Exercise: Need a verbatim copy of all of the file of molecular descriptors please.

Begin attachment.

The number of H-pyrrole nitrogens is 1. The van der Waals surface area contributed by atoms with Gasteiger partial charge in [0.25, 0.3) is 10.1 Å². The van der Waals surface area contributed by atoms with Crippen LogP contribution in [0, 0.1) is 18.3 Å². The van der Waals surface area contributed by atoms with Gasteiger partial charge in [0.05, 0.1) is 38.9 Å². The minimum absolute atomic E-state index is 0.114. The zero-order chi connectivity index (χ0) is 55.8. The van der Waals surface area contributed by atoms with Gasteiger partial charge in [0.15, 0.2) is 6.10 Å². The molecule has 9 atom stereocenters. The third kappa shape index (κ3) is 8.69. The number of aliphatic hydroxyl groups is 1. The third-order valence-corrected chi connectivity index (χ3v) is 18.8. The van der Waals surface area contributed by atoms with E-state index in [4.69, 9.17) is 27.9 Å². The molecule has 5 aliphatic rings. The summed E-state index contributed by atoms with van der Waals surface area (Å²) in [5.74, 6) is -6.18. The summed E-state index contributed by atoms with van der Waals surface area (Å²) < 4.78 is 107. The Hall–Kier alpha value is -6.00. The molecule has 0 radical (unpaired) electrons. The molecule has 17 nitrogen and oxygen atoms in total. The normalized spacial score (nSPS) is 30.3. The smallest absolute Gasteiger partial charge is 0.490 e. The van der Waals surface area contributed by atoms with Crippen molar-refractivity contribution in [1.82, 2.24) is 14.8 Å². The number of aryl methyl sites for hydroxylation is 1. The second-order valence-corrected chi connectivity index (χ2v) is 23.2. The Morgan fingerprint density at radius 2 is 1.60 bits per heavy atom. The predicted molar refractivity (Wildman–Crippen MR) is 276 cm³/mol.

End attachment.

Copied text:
The number of H-pyrrole nitrogens is 1. The van der Waals surface area contributed by atoms with Gasteiger partial charge in [0.25, 0.3) is 10.1 Å². The van der Waals surface area contributed by atoms with Crippen LogP contribution in [0, 0.1) is 18.3 Å². The van der Waals surface area contributed by atoms with Gasteiger partial charge in [0.05, 0.1) is 38.9 Å². The minimum absolute atomic E-state index is 0.114. The zero-order chi connectivity index (χ0) is 55.8. The van der Waals surface area contributed by atoms with Gasteiger partial charge in [0.15, 0.2) is 6.10 Å². The molecule has 9 atom stereocenters. The third kappa shape index (κ3) is 8.69. The number of aliphatic hydroxyl groups is 1. The third-order valence-corrected chi connectivity index (χ3v) is 18.8. The van der Waals surface area contributed by atoms with E-state index in [4.69, 9.17) is 27.9 Å². The molecule has 5 aliphatic rings. The summed E-state index contributed by atoms with van der Waals surface area (Å²) in [5.74, 6) is -6.18. The summed E-state index contributed by atoms with van der Waals surface area (Å²) < 4.78 is 107. The Hall–Kier alpha value is -6.00. The molecule has 0 radical (unpaired) electrons. The molecule has 17 nitrogen and oxygen atoms in total. The normalized spacial score (nSPS) is 30.3. The smallest absolute Gasteiger partial charge is 0.490 e. The van der Waals surface area contributed by atoms with Crippen molar-refractivity contribution in [1.82, 2.24) is 14.8 Å². The number of aryl methyl sites for hydroxylation is 1. The second-order valence-corrected chi connectivity index (χ2v) is 23.2. The Morgan fingerprint density at radius 2 is 1.60 bits per heavy atom. The predicted molar refractivity (Wildman–Crippen MR) is 276 cm³/mol.